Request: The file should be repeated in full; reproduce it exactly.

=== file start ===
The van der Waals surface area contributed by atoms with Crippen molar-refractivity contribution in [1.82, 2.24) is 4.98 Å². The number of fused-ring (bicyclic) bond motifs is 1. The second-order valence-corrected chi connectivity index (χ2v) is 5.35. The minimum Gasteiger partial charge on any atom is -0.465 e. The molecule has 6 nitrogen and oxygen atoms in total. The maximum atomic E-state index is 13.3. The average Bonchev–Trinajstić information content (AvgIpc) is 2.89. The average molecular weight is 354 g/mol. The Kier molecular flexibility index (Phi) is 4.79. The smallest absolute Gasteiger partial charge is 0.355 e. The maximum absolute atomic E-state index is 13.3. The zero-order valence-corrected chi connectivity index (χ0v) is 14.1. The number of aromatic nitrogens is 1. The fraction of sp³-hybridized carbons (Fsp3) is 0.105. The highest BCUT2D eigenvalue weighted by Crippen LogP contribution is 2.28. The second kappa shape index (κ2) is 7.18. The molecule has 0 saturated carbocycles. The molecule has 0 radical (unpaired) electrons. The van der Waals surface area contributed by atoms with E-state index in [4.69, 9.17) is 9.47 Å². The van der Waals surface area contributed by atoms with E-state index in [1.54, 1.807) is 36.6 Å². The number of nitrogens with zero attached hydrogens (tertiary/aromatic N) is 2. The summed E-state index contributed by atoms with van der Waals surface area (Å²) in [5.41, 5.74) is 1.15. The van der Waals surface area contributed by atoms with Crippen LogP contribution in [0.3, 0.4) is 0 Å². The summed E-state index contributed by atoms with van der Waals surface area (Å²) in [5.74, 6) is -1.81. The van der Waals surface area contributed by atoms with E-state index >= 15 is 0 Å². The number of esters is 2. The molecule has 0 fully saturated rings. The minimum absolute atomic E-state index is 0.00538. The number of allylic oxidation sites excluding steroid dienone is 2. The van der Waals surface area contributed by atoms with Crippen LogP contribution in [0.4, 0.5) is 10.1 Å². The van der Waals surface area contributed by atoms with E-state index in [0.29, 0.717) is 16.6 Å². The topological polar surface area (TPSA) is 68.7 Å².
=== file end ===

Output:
The van der Waals surface area contributed by atoms with Crippen molar-refractivity contribution in [1.82, 2.24) is 4.98 Å². The number of fused-ring (bicyclic) bond motifs is 1. The second-order valence-corrected chi connectivity index (χ2v) is 5.35. The minimum Gasteiger partial charge on any atom is -0.465 e. The molecule has 6 nitrogen and oxygen atoms in total. The maximum atomic E-state index is 13.3. The average Bonchev–Trinajstić information content (AvgIpc) is 2.89. The average molecular weight is 354 g/mol. The Kier molecular flexibility index (Phi) is 4.79. The smallest absolute Gasteiger partial charge is 0.355 e. The maximum absolute atomic E-state index is 13.3. The zero-order valence-corrected chi connectivity index (χ0v) is 14.1. The number of aromatic nitrogens is 1. The fraction of sp³-hybridized carbons (Fsp3) is 0.105. The highest BCUT2D eigenvalue weighted by Crippen LogP contribution is 2.28. The second kappa shape index (κ2) is 7.18. The molecule has 0 saturated carbocycles. The molecule has 0 radical (unpaired) electrons. The van der Waals surface area contributed by atoms with E-state index in [4.69, 9.17) is 9.47 Å². The van der Waals surface area contributed by atoms with E-state index in [1.54, 1.807) is 36.6 Å². The number of nitrogens with zero attached hydrogens (tertiary/aromatic N) is 2. The summed E-state index contributed by atoms with van der Waals surface area (Å²) in [5.41, 5.74) is 1.15. The van der Waals surface area contributed by atoms with Crippen LogP contribution in [0.3, 0.4) is 0 Å². The summed E-state index contributed by atoms with van der Waals surface area (Å²) in [5.74, 6) is -1.81. The van der Waals surface area contributed by atoms with E-state index >= 15 is 0 Å². The number of esters is 2. The molecule has 0 fully saturated rings. The minimum absolute atomic E-state index is 0.00538. The number of allylic oxidation sites excluding steroid dienone is 2. The van der Waals surface area contributed by atoms with Crippen LogP contribution in [0.4, 0.5) is 10.1 Å². The van der Waals surface area contributed by atoms with E-state index in [0.29, 0.717) is 16.6 Å². The topological polar surface area (TPSA) is 68.7 Å².